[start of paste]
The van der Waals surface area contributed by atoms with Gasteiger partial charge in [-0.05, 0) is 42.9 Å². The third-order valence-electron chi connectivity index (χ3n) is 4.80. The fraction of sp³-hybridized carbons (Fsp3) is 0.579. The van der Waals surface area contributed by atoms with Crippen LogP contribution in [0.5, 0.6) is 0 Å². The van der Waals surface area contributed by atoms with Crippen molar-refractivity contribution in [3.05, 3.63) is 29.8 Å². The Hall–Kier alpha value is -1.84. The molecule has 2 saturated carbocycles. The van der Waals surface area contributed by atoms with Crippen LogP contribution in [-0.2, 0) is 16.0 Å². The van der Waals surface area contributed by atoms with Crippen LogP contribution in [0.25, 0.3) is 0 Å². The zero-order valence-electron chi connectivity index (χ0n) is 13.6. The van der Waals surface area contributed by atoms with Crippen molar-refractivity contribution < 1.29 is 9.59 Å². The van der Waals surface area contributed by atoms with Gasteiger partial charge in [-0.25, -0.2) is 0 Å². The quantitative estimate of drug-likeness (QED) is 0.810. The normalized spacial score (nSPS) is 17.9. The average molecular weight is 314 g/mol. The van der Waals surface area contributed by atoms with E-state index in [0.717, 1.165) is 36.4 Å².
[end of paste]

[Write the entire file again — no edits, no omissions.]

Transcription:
The van der Waals surface area contributed by atoms with Gasteiger partial charge in [-0.05, 0) is 42.9 Å². The third-order valence-electron chi connectivity index (χ3n) is 4.80. The fraction of sp³-hybridized carbons (Fsp3) is 0.579. The van der Waals surface area contributed by atoms with Crippen LogP contribution in [0.5, 0.6) is 0 Å². The van der Waals surface area contributed by atoms with Crippen molar-refractivity contribution in [3.05, 3.63) is 29.8 Å². The Hall–Kier alpha value is -1.84. The molecule has 2 saturated carbocycles. The van der Waals surface area contributed by atoms with Crippen LogP contribution in [-0.2, 0) is 16.0 Å². The van der Waals surface area contributed by atoms with Crippen LogP contribution in [0.25, 0.3) is 0 Å². The zero-order valence-electron chi connectivity index (χ0n) is 13.6. The van der Waals surface area contributed by atoms with Crippen molar-refractivity contribution < 1.29 is 9.59 Å². The van der Waals surface area contributed by atoms with Gasteiger partial charge in [-0.25, -0.2) is 0 Å². The quantitative estimate of drug-likeness (QED) is 0.810. The normalized spacial score (nSPS) is 17.9. The average molecular weight is 314 g/mol. The van der Waals surface area contributed by atoms with E-state index in [0.717, 1.165) is 36.4 Å².